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Evolution. 2004 Jun;58(6):1261-73.

Phenotypic consequences of genetic variation in a gynogenetic complex of Phoxinus eos-neogaeus clonal fish (Pisces: Cyprinidae) inhabiting a heterogeneous environment.

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Department of Biology, University of North Dakota, Grand Forks, North Dakota 58202-9019, USA.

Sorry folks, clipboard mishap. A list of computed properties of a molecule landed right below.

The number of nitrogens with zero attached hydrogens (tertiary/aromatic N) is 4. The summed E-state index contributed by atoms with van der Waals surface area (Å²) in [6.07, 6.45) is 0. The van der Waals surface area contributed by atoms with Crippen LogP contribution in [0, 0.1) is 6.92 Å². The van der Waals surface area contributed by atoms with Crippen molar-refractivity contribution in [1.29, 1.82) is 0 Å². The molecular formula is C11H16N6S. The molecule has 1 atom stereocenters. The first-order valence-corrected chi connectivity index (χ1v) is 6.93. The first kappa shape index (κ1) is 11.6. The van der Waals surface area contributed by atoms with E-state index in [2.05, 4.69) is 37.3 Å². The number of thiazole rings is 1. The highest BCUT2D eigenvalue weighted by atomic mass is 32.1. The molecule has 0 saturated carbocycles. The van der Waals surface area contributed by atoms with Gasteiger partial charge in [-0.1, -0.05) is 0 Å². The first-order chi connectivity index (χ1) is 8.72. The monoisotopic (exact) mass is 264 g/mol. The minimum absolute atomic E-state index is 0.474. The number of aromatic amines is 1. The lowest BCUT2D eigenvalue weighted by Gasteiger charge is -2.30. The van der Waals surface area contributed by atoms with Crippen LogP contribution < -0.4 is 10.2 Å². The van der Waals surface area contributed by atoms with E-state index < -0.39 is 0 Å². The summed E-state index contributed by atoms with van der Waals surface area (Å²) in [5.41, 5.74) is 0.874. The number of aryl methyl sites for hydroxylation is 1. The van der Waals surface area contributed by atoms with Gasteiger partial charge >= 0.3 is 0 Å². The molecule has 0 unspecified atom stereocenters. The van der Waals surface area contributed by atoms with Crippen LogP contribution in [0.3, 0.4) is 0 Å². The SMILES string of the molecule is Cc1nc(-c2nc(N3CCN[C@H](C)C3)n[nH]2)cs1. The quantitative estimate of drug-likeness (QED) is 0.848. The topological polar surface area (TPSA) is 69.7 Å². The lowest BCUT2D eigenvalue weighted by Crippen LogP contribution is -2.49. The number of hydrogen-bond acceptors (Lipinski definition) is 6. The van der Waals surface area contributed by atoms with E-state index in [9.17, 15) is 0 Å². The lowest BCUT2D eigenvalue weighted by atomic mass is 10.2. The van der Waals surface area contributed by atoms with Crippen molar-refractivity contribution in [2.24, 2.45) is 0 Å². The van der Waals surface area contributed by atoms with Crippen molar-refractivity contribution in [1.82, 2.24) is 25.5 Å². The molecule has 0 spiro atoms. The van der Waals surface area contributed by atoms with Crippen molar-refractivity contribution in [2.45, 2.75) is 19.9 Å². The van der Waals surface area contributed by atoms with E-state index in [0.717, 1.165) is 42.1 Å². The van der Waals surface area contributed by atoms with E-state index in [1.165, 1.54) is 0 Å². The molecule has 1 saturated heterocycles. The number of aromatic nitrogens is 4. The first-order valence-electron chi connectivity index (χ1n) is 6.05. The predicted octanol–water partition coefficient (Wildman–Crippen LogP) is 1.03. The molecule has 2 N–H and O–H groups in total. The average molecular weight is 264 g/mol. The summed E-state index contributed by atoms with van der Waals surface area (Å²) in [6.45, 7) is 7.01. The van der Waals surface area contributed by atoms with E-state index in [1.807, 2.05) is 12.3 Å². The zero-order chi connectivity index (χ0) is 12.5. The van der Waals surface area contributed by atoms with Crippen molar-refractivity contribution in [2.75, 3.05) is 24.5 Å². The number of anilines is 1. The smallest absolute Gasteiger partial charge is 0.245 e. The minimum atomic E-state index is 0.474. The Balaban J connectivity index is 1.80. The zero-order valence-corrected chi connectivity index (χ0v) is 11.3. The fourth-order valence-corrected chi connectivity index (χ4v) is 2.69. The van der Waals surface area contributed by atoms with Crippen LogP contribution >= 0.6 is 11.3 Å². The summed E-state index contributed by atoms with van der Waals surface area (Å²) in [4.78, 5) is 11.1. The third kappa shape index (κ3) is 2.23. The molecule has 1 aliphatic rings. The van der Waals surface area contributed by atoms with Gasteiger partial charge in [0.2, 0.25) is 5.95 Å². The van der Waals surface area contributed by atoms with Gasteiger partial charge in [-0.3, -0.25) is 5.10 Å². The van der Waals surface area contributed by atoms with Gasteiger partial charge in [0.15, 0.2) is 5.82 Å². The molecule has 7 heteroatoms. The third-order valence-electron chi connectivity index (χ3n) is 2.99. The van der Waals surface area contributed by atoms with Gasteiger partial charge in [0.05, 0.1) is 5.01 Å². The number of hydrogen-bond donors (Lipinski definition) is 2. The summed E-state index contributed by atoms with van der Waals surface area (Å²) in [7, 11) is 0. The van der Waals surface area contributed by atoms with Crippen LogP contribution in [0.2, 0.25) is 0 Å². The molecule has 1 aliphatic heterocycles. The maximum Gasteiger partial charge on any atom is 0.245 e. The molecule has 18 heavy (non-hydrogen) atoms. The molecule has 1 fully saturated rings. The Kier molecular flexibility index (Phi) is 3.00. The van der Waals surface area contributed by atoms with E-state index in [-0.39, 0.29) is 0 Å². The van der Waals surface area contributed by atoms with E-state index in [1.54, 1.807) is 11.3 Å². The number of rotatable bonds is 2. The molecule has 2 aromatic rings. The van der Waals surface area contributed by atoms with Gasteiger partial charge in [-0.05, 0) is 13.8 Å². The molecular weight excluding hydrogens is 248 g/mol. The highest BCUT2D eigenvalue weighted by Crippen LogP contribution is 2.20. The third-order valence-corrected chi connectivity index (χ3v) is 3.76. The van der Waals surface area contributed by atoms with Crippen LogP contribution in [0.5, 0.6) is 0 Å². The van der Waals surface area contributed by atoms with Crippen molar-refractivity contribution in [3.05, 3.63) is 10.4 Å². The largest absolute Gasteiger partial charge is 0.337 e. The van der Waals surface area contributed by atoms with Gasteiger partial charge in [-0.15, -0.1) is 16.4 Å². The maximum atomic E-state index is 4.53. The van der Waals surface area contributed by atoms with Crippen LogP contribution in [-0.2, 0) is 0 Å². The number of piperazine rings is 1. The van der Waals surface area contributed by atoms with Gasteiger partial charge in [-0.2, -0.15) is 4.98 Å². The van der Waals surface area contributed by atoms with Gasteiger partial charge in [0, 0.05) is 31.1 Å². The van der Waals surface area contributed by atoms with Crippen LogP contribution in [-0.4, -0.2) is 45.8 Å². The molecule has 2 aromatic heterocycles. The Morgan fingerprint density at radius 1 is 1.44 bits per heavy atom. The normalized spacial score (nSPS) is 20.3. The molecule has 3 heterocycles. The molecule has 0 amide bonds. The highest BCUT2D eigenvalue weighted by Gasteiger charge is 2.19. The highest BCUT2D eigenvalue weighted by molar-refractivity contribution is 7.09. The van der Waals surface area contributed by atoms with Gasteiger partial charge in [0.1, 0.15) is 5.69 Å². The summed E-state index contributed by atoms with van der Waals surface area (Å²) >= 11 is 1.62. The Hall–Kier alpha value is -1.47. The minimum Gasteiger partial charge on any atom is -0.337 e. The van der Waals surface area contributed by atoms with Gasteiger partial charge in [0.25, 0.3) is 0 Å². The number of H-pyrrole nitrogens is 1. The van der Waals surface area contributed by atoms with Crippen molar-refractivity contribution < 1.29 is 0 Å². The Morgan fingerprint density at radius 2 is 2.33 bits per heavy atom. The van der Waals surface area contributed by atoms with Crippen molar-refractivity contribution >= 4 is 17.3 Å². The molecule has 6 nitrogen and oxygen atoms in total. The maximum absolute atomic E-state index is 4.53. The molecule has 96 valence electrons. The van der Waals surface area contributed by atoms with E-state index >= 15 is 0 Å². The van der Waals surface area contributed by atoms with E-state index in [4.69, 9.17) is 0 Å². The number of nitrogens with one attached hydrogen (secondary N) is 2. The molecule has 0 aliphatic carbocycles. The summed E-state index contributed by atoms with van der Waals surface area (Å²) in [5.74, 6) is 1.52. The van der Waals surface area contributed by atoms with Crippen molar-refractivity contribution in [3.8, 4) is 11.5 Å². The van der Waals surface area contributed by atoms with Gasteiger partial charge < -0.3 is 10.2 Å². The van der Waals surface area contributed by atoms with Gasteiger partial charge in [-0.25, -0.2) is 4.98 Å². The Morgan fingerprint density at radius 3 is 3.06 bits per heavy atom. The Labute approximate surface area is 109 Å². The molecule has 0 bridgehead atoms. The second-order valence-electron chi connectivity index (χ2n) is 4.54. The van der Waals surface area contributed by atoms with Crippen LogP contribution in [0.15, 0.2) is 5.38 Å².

We examined the genetic composition, habitat use, and morphological variation of a Phoxinus eos-neogaeus unisexual hybrid complex and its sexually reproducing progenitor species inhabiting beaver-modified drainages of Voyageurs National Park, Minnesota. In addition to the single diploid P. eos-neogaeus gynogenetic clone, triploid and diploid-triploid mosaic biotypes were present at our study sites. Both P. eos and P. neogaeus, and all three hybrid biotypes were ubiquitous throughout one intensively surveyed drainage, but abundances and relative frequencies of the parental species and hybrids varied considerably within and among successional environments. Data from a large number of additional sites indicated that the proportion of polyploid hybrids within an environment was negatively related to hybrid relative frequency, implying that the genomic constitution of hybrids is an important determinant of clonal fitness among successional environments. Statistical comparisons of variation along size-free multivariate body shape axes indicated that despite its genetic uniformity, the P. eos-neogaeus clone is no less variable than its sexual progenitors, suggesting that a single genotype may actually respond to environmental variation with as much phenotypic variation as a genetically variable sexual population. The incorporation and expression of a third genome in triploid and diploid-triploid mosaic biotypes derived from the gynogenetic clone significantly expanded phenotypic variation of the clone. This additional variation results in greater similarities in habitat use and morphological overlap with the parental species, primarily P. eos, the predominant sperm donor for gynogenetic hybrid females in this complex. Polyploid augmentation of a diploid gynogenetic clone appears to be typical in the P. eos-neogaeus complex, and the additional genetic and phenotypic variation that it generates has potentially significant ecological and evolutionary consequences for the success and persistence of a single genotype in highly variable environments.

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